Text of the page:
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Cochrane Database Syst Rev. 2012 Dec 12;12:CD009361. doi: 10.1002/14651858.CD009361.pub2.

Colesevelam for type 2 diabetes mellitus.

Author information

  • 1Endocrine Unit, Department of Medicine, Faculty of Medicine and Health Sciences, Universiti Putra Malaysia, Serdang, Malaysia. cpooi07@gmail.com.

Abstract

BACKGROUND:

Colesevelam is a second-generation bile acid sequestrant that has effects on both blood glucose and lipid levels. It provides a promising approach to glycaemic and lipid control simultaneously.

OBJECTIVES:

To assess the effects of colesevelam for type 2 diabetes mellitus.

SEARCH METHODS:

Several electronic databases were searched, among these The Cochrane Library (Issue 1, 2012), MEDLINE, EMBASE, CINAHL, LILACS, OpenGrey and Proquest Dissertations and Theses database (all up to January 2012), combined with handsearches. No language restriction was used.

SELECTION CRITERIA:

We included randomised controlled trials (RCTs) that compared colesevelam with or without other oral hypoglycaemic agents with a placebo or a control intervention with or without oral hypoglycaemic agents.

DATA COLLECTION AND ANALYSIS:

Two review authors independently selected the trials and extracted the data. We evaluated risk of bias of trials using the parameters of randomisation, allocation concealment, blinding, completeness of outcome data, selective reporting and other potential sources of bias.

MAIN RESULTS:

Six RCTs ranging from 8 to 26 weeks investigating 1450 participants met the inclusion criteria. Overall, the risk of bias of these trials was unclear or high. All RCTs compared the effects of colesevelam with or without other antidiabetic drug treatments with placebo only (one study) or combined with antidiabetic drug treatments. Colesevelam with add-on antidiabetic agents demonstrated a statistically significant reduction in fasting blood glucose with a mean difference (MD) of -15 mg/dL (95% confidence interval (CI) -22 to - 8), P < 0.0001; 1075 participants, 4 trials, no trial with low risk of bias in all domains. There was also a reduction in glycosylated haemoglobin A1c (HbA1c) in favour of colesevelam (MD -0.5% (95% CI -0.6 to -0.4), P < 0.00001; 1315 participants, 5 trials, no trial with low risk of bias in all domains. However, the single trial comparing colesevelam to placebo only (33 participants) did not reveal a statistically significant difference between the two arms - in fact, in both arms HbA1c increased. Colesevelam with add-on antidiabetic agents demonstrated a statistical significant reduction in low-density lipoprotein (LDL)-cholesterol with a MD of -13 mg/dL (95% CI -17 to - 9), P < 0.00001; 886 participants, 4 trials, no trial with low risk of bias in all domains. Non-severe hypoglycaemic episodes were infrequently observed. No other serious adverse effects were reported. There was no documentation of complications of the disease, morbidity, mortality, health-related quality of life and costs.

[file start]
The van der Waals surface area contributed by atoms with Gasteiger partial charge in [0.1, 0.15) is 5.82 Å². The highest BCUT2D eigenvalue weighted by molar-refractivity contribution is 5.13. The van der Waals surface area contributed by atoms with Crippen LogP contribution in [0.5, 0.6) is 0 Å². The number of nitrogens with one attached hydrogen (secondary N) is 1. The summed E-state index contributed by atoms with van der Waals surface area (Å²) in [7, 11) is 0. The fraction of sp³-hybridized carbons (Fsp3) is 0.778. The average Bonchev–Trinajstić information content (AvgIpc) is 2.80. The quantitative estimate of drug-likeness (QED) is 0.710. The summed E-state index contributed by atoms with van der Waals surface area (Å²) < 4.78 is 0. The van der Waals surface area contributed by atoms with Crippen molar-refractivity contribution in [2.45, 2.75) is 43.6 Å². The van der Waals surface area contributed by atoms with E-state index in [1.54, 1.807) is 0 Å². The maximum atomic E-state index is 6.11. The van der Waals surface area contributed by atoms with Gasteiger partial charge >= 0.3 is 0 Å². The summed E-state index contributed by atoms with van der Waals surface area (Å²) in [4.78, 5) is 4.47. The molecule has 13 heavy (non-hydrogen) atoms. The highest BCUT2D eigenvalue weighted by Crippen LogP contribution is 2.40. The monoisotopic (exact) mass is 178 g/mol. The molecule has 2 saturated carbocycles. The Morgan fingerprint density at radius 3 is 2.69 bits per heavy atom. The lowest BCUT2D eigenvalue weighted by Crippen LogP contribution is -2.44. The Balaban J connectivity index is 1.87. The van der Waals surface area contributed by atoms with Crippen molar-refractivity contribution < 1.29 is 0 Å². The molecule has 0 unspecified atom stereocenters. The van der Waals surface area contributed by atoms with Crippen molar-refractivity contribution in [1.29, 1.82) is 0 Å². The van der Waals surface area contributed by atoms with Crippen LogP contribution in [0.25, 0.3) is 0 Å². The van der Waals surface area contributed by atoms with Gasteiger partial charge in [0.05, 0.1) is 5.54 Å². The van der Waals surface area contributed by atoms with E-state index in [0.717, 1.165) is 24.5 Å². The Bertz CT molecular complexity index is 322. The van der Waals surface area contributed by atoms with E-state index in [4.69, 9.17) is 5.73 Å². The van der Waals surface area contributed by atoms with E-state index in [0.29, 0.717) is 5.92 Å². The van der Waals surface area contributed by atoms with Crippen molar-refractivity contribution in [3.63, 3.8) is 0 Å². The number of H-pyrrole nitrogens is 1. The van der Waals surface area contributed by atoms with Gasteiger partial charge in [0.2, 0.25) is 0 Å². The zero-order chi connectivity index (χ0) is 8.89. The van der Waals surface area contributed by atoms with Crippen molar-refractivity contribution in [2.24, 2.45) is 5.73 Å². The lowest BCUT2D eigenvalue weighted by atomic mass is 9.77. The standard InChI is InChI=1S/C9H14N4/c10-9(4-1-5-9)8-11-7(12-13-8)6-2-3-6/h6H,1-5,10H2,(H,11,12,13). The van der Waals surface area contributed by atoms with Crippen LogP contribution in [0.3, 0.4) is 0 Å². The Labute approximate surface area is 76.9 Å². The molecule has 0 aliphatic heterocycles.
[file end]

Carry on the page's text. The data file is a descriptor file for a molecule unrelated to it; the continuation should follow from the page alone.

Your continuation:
AUTHORS' CONCLUSIONS:

Colesevelam added on to antidiabetic agents showed significant effects on glycaemic control. However, there is a limited number of studies with the different colesevelam/antidiabetic agent combinations. More information on the benefit-risk ratio of colesevelam treatment is necessary to assess the long-term effects, particularly in the management of cardiovascular risks as well as the reduction in micro- and macrovascular complications of type 2 diabetes mellitus. Furthermore, long-term data on health-related quality of life and all-cause mortality also need to be investigated.

[PubMed - indexed for MEDLINE]
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